Because all course learning takes place online, the following technology is essential to accessing materials and submitting assignments:
- Reliable Internet access
- Web browser and computer specifications adequate for using the Canvas Learning Management system and Zoom
- Webcam and microphone or phone camera and microphone or computer/phone audio
- Word processing software. Note that although you may use any software, you must submit written assignments in PDF or Microsoft Word format (.doc or .docx). If you use any other program, use the Help function for instructions on converting your files to PDF or Word format. Students may get Microsoft Office 365 and Windows 10 for free via UWare (https://itconnect.uw.edu/wares/uware/microsoft/microsoft-software-for-st...)
- Headphones or speakers (internal or external) to hear video content.
- PDF viewer (Adobe PDF Reader or Apple Preview)
- Basic image editing tool that allows image cropping (Paint, Preview, Paint.net, Photoshop Express)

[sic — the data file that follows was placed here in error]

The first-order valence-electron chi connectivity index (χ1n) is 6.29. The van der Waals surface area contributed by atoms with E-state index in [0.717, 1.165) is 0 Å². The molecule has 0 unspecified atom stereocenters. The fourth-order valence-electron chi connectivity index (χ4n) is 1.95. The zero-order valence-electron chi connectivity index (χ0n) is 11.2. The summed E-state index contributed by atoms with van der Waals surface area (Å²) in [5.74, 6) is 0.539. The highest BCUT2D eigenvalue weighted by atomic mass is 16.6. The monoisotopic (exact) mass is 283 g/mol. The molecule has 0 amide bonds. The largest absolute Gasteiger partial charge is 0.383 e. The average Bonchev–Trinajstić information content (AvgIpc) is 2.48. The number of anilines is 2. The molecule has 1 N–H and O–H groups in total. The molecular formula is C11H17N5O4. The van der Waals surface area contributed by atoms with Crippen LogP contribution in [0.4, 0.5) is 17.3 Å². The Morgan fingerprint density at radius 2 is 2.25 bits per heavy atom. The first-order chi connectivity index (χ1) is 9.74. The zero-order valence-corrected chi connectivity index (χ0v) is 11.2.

- UW Net ID and Email. The class email list uses your UW email. If you want UW email to go to another account, you must configure forwarding preferences with UW Net ID account management tools.
Assignments and responses are due on the dates/times indicated on the course Canvas site. The grading contract specifies the number of assignments you may submit late and how much time you have to make up missed work. I will make exceptions to the lateness policy only when students become ill, experience family emergencies, or make prior arrangements with me.
Technology glitches do not constitute valid excuses for lateness. To avoid computer problems, you should save frequently while working, and you should back up work saved on a hard drive to Dropbox, iCloud, UW Google Drive, or your personal file space on Canvas. When submitting files or URLs to Canvas, you are responsible for copying/pasting the correct URL or selecting the correct file. If Canvas breaks down, contact UW-IT technical support (firstname.lastname@example.org) and email your work directly to me (email@example.com).